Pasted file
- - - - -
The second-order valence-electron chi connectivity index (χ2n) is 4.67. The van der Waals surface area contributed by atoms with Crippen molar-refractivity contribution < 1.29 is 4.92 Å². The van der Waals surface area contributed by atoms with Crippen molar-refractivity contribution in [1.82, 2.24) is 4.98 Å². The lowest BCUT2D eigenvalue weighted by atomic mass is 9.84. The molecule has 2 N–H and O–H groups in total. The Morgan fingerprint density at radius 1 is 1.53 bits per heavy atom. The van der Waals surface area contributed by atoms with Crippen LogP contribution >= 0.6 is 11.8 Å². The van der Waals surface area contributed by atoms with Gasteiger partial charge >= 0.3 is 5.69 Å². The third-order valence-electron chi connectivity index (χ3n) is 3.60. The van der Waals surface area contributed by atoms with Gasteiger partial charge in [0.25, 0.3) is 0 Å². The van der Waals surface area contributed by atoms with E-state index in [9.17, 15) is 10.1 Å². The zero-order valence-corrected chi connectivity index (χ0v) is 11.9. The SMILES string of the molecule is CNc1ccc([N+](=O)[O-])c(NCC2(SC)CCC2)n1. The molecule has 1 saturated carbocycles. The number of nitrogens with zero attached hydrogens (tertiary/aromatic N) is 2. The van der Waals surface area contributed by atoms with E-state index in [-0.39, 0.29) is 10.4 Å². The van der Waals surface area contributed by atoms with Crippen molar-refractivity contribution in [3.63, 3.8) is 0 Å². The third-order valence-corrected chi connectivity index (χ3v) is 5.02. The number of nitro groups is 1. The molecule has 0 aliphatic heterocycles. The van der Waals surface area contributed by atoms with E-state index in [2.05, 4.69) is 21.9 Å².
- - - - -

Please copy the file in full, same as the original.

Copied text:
The second-order valence-electron chi connectivity index (χ2n) is 4.67. The van der Waals surface area contributed by atoms with Crippen molar-refractivity contribution < 1.29 is 4.92 Å². The van der Waals surface area contributed by atoms with Crippen molar-refractivity contribution in [1.82, 2.24) is 4.98 Å². The lowest BCUT2D eigenvalue weighted by atomic mass is 9.84. The molecule has 2 N–H and O–H groups in total. The Morgan fingerprint density at radius 1 is 1.53 bits per heavy atom. The van der Waals surface area contributed by atoms with Crippen LogP contribution >= 0.6 is 11.8 Å². The van der Waals surface area contributed by atoms with Gasteiger partial charge >= 0.3 is 5.69 Å². The third-order valence-electron chi connectivity index (χ3n) is 3.60. The van der Waals surface area contributed by atoms with Gasteiger partial charge in [0.25, 0.3) is 0 Å². The van der Waals surface area contributed by atoms with E-state index in [9.17, 15) is 10.1 Å². The zero-order valence-corrected chi connectivity index (χ0v) is 11.9. The SMILES string of the molecule is CNc1ccc([N+](=O)[O-])c(NCC2(SC)CCC2)n1. The molecule has 1 saturated carbocycles. The number of nitrogens with zero attached hydrogens (tertiary/aromatic N) is 2. The van der Waals surface area contributed by atoms with E-state index in [-0.39, 0.29) is 10.4 Å². The van der Waals surface area contributed by atoms with Crippen molar-refractivity contribution in [3.63, 3.8) is 0 Å². The third-order valence-corrected chi connectivity index (χ3v) is 5.02. The number of nitro groups is 1. The molecule has 0 aliphatic heterocycles. The van der Waals surface area contributed by atoms with E-state index in [2.05, 4.69) is 21.9 Å².